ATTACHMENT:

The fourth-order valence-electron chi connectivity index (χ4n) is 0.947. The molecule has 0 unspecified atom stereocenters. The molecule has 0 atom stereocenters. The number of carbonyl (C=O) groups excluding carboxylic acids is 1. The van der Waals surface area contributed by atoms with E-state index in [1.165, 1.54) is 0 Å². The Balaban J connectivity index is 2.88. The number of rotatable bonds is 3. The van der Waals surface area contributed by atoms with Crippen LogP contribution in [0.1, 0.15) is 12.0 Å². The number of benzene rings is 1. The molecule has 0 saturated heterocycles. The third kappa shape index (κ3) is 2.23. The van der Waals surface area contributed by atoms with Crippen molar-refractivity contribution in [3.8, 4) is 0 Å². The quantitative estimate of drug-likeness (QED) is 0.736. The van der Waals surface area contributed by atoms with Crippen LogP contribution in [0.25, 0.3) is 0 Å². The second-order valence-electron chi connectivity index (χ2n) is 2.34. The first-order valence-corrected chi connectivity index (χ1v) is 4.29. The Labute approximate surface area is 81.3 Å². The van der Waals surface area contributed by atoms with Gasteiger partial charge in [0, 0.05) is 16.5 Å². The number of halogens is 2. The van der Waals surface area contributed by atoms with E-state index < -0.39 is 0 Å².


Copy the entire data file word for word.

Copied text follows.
The fourth-order valence-electron chi connectivity index (χ4n) is 0.947. The molecule has 0 unspecified atom stereocenters. The molecule has 0 atom stereocenters. The number of carbonyl (C=O) groups excluding carboxylic acids is 1. The van der Waals surface area contributed by atoms with E-state index in [1.165, 1.54) is 0 Å². The Balaban J connectivity index is 2.88. The number of rotatable bonds is 3. The van der Waals surface area contributed by atoms with Crippen LogP contribution in [0.1, 0.15) is 12.0 Å². The number of benzene rings is 1. The molecule has 0 saturated heterocycles. The third kappa shape index (κ3) is 2.23. The van der Waals surface area contributed by atoms with Crippen molar-refractivity contribution in [3.8, 4) is 0 Å². The quantitative estimate of drug-likeness (QED) is 0.736. The van der Waals surface area contributed by atoms with Crippen LogP contribution in [0.25, 0.3) is 0 Å². The second-order valence-electron chi connectivity index (χ2n) is 2.34. The first-order valence-corrected chi connectivity index (χ1v) is 4.29. The Labute approximate surface area is 81.3 Å². The van der Waals surface area contributed by atoms with Gasteiger partial charge in [0, 0.05) is 16.5 Å². The number of halogens is 2. The van der Waals surface area contributed by atoms with E-state index < -0.39 is 0 Å².